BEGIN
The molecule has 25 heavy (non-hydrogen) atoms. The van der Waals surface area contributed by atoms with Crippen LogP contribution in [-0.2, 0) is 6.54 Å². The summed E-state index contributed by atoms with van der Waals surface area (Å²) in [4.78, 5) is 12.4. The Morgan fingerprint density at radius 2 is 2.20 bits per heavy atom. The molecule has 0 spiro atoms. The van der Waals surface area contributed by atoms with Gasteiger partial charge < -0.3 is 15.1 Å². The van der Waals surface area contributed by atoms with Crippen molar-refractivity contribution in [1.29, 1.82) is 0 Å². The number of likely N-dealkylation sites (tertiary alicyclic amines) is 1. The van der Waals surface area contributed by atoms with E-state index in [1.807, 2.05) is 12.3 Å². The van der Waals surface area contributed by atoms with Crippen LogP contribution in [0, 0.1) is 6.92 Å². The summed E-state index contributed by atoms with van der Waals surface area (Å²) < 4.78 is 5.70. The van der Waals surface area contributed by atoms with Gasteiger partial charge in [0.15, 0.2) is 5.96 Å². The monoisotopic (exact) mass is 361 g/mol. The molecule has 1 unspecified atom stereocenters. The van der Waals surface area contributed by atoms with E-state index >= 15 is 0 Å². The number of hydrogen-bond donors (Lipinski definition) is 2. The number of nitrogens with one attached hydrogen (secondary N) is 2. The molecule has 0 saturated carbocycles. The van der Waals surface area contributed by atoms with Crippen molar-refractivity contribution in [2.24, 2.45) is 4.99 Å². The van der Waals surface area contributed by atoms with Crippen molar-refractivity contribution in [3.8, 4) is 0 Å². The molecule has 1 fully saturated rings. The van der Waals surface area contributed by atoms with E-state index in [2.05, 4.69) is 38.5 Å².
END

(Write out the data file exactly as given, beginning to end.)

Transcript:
The molecule has 25 heavy (non-hydrogen) atoms. The van der Waals surface area contributed by atoms with Crippen LogP contribution in [-0.2, 0) is 6.54 Å². The summed E-state index contributed by atoms with van der Waals surface area (Å²) in [4.78, 5) is 12.4. The Morgan fingerprint density at radius 2 is 2.20 bits per heavy atom. The molecule has 0 spiro atoms. The van der Waals surface area contributed by atoms with Gasteiger partial charge < -0.3 is 15.1 Å². The van der Waals surface area contributed by atoms with Crippen molar-refractivity contribution in [1.29, 1.82) is 0 Å². The number of likely N-dealkylation sites (tertiary alicyclic amines) is 1. The van der Waals surface area contributed by atoms with E-state index in [1.807, 2.05) is 12.3 Å². The van der Waals surface area contributed by atoms with Crippen LogP contribution in [0, 0.1) is 6.92 Å². The summed E-state index contributed by atoms with van der Waals surface area (Å²) < 4.78 is 5.70. The van der Waals surface area contributed by atoms with Gasteiger partial charge in [0.15, 0.2) is 5.96 Å². The monoisotopic (exact) mass is 361 g/mol. The molecule has 1 unspecified atom stereocenters. The van der Waals surface area contributed by atoms with E-state index >= 15 is 0 Å². The number of hydrogen-bond donors (Lipinski definition) is 2. The number of nitrogens with one attached hydrogen (secondary N) is 2. The molecule has 0 saturated carbocycles. The van der Waals surface area contributed by atoms with Crippen molar-refractivity contribution in [2.24, 2.45) is 4.99 Å². The van der Waals surface area contributed by atoms with Crippen molar-refractivity contribution in [3.8, 4) is 0 Å². The molecule has 1 fully saturated rings. The van der Waals surface area contributed by atoms with E-state index in [2.05, 4.69) is 38.5 Å².